Options Trading Strategies: A Guide for Beginners

    Options are conditional derivative contracts that allow buyers of the contracts (option holders) to buy or sell a security at a chosen price. Option buyers are charged an amount called a “premium” by the sellers for such a right. Should market prices be unfavorable for option holders, they will let the option expire worthless, thus ensuring the losses are not higher than the premium. In contrast, option sellers (option writers) assume greater risk than the option buyers, which is why they demand this premium.

    Options are divided into “call” and “put” options. With a call option, the buyer of the contract purchases the right to buy the underlying asset in the future at a predetermined price, called exercise price or strike price. With a put option, the buyer acquires the right to sell the underlying asset in the future at the predetermined price.

    Why Trade Options Rather Than a Direct Asset?

    There are some advantages to trading options. The Chicago Board of Options Exchange (CBOE) is the largest such exchange in the world, offering options on a wide variety of single stocks, ETFs and indexes. Traders can construct option strategies ranging from buying or selling a single option to very complex ones that involve multiple simultaneous option positions.

    The following are basic option strategies for beginners.

    Buying Calls (Long Call)

    This is the preferred strategy for traders who:

    • Are “bullish” or confident on a particular stock, ETF or index and want to limit risk
    • Want to utilize leverage to take advantage of rising prices

    Options are leveraged instruments, i.e., they allow traders to amplify the benefit by risking smaller amounts than would otherwise be required if trading the underlying asset itself. A standard option contract on a stock controls 100 shares of the underlying security.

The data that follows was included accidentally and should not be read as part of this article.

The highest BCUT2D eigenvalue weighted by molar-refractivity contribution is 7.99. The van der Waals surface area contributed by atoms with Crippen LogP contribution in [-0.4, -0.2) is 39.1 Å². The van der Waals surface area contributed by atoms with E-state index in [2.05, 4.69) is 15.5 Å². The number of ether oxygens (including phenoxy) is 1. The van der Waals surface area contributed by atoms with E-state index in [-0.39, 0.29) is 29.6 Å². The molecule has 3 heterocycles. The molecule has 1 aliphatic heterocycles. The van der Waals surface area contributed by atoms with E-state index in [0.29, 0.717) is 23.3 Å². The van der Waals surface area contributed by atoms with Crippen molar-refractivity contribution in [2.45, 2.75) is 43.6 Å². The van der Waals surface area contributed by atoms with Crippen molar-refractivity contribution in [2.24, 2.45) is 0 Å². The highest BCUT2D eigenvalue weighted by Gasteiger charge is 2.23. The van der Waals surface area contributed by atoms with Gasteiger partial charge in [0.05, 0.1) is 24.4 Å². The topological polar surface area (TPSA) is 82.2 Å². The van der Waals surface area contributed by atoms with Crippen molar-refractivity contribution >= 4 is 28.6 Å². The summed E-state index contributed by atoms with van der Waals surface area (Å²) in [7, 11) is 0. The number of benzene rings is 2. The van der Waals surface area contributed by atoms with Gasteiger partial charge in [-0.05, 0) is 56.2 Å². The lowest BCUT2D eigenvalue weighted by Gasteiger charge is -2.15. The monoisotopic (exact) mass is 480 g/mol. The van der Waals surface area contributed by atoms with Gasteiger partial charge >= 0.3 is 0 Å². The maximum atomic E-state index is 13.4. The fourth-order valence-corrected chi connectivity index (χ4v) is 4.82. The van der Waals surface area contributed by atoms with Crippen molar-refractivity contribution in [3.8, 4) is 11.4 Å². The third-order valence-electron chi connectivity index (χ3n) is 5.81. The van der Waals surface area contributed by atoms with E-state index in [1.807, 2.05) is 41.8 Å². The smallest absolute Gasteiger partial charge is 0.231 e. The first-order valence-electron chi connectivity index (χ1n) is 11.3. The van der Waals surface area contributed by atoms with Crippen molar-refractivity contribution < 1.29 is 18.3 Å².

Suppose a trader wants to invest $5,000 in Apple (AAPL), trading around $165 per share. With this amount, he or she can purchase 30 shares for $4,950. Suppose then that the price of the stock increases by 10% to $181.50 over the next month. Ignoring any brokerage, commission or transaction fees, the trader’s portfolio will rise to $5,445, leaving the trader with a net dollar return of $495, or 10% on the capital invested.

    Now, let’s say a call option on the stock with a strike price of $165 that expires about a month from now costs $5.50 per share or $550 per contract. Given the trader’s available investment budget, he or she can buy nine options for a cost of $4,950. Because the option contract controls 100 shares, the trader is effectively making a deal on 900 shares. If the stock price increases 10% to $181.50 at expiration, the option will expire in the money and be worth $16.50 per share ($181.50-$165 strike), or $14,850 on 900 shares. That’s a net dollar return of $9,990, or 200% on the capital invested, a much larger return compared to trading the underlying asset directly. (For related reading, see “Should an Investor Hold or Exercise an Option?”)

    Risk/Reward: The trader’s potential loss from a long call is limited to the premium paid. Potential profit is unlimited, as the option payoff will increase along with the underlying asset price until expiration, and there is theoretically no limit to how high it can go.